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Temporal range: Early - Middle Triassic, 247–237 Ma
Cynognathus crateronotus - National Museum of Natural History - IMG 1987.JPG
Fossil skull of Cynognathus crateronotus
Scientific classification e
Kingdom: Animalia
Phylum: Chordata
Clade: Synapsida
Order: Therapsida
Suborder: Cynodontia
Family: Cynognathidae
Seeley, 1895
Genus: Cynognathus
Seeley, 1895
Type species
Cynognathus crateronotus
Seeley, 1895

Cynognathus is an extinct genus of large-bodied cynodont therapsid that lived in the Early and Middle Triassic. It is known from a single species, Cynognathus crateronotus. Cynognathus was a 1.2 meter-long[1] predator closely related to mammals and had an almost worldwide distribution. Fossils have so far been recovered from South Africa, South America, Antarctica, and Western Africa.



The genus Cynognathus (from Greek κυνόγναθος, meaning "dog jaw") has been given several different names over the years. It has also been known as Cistecynodon, Cynidiognathus, Cynogomphius, Karoomys, Lycaenognathus, Lycochampsa and Lycognathus. Cynognathus is the only recognized member of family Cynognathidae. Opinions vary as to whether all remains belong to the same species.

Species-level synonyms of Cynognathus crateronotus include Cistecynodon parvus, Cynidiognathus broomi, Cynidiognathus longiceps, Cynidiognathus merenskyi, Cynognathus beeryi, Cynognathus minor, Cynognathus platyceps, Cynogomphius berryi, Karoomys browni, Lycaenognathus platyceps, Lycochampsa ferox, Lycognathus ferox, and Nythosaurus browni.

The genera Karoomys and Cistecynodon are known only from tiny juveniles.


Life reconstruction of Cynognathus crateronotus

Cynognathus was a heavily built animal, and measured around 1.2 metres (3.9 ft) in snout-to-vent body length. It had a particularly large head, 30 centimetres (1 ft) in length, with wide jaws and sharp teeth. Its hind limbs were placed directly beneath the body, but the fore-limbs sprawled outwards in a reptilian fashion.[2] This form of double (erect/sprawling) gait is also found in some primitive mammals alive today.[3]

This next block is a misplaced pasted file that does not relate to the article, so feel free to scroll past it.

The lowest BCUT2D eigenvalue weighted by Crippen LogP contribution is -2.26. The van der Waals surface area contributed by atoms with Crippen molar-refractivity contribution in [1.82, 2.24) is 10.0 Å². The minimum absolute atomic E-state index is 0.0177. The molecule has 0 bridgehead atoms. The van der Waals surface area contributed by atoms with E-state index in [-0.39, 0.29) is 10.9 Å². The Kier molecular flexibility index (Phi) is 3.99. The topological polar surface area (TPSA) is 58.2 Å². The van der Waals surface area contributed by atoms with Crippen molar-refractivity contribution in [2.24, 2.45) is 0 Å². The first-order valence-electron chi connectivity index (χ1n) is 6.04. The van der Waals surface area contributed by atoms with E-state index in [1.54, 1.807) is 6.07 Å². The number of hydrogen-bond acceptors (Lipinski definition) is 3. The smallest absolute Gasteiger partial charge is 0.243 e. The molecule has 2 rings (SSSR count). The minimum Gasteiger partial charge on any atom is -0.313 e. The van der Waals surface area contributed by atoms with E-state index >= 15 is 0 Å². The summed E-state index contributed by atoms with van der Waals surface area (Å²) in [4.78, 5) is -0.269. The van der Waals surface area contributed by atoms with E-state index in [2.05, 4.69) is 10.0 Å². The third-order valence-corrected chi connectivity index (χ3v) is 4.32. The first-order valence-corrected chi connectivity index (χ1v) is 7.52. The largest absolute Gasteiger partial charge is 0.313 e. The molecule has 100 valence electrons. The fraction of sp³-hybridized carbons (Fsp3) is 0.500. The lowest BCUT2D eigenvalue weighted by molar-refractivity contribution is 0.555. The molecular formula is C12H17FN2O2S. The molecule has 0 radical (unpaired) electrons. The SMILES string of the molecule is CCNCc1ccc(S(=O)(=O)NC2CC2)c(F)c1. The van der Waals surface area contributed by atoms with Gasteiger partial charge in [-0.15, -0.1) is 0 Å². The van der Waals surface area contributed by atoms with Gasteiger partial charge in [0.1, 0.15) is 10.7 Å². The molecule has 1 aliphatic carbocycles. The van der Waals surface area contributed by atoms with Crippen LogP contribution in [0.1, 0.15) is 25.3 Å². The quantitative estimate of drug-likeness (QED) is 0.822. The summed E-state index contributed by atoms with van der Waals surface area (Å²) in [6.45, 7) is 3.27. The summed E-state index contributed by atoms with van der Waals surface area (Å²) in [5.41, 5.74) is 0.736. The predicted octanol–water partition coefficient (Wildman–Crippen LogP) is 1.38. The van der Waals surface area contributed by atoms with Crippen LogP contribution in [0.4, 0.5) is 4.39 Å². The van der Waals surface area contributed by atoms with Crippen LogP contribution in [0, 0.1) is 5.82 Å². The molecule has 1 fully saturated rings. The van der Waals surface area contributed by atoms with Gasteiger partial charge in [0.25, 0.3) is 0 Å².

The dentary was equipped with differentiated teeth that show this animal could effectively process its food before swallowing. The presence of a secondary palate in the mouth indicates that Cynognathus would have been able to breathe and swallow simultaneously.

The lack of ribs in the stomach region suggests the presence of an efficient diaphragm: an important muscle for mammalian breathing. Pits and canals on the bone of the snout indicate concentrations of nerves and blood vessels. In mammals, such structures allow hairs (whiskers) to be used as sensory organs.


Location of Cynognathus remains shown in orange.

Fossils have been found in Karoo; the Puesto Viejo Formation; Fremouw Formation, in South Africa/Lesotho; Argentina; Antarctica.

Cynognathus lived between the Spathian (Lower Triassic) and the Anisian (Middle Triassic).

See also[edit]


  1. ^ Jones & Bartlett Learning, Strickberger's Evolution, 2008
  2. ^ Palmer, D., ed. (1999). The Marshall Illustrated Encyclopedia of Dinosaurs and Prehistoric Animals. London: Marshall Editions. p. 193. ISBN 1-84028-152-9. 
  3. ^ Jenkins, Farish A. (20 August 2009). "Limb posture and locomotion in the Virginia opossum (Didelphis marsupialis) and in other non-cursorial mammals". Journal of Zoology. 165 (3): 303–315. doi:10.1111/j.1469-7998.1971.tb02189.x. Retrieved 4 May 2012. 
  • Seeley (1895), "Researches on the structure, organization, and classification of the fossil Reptilia. Part IX., Section 5. On the skeleton in new Cynodontia from the Karroo rocks". Phil. Transactions of the Roy. Soc. of London, series B 186, p. 59–148.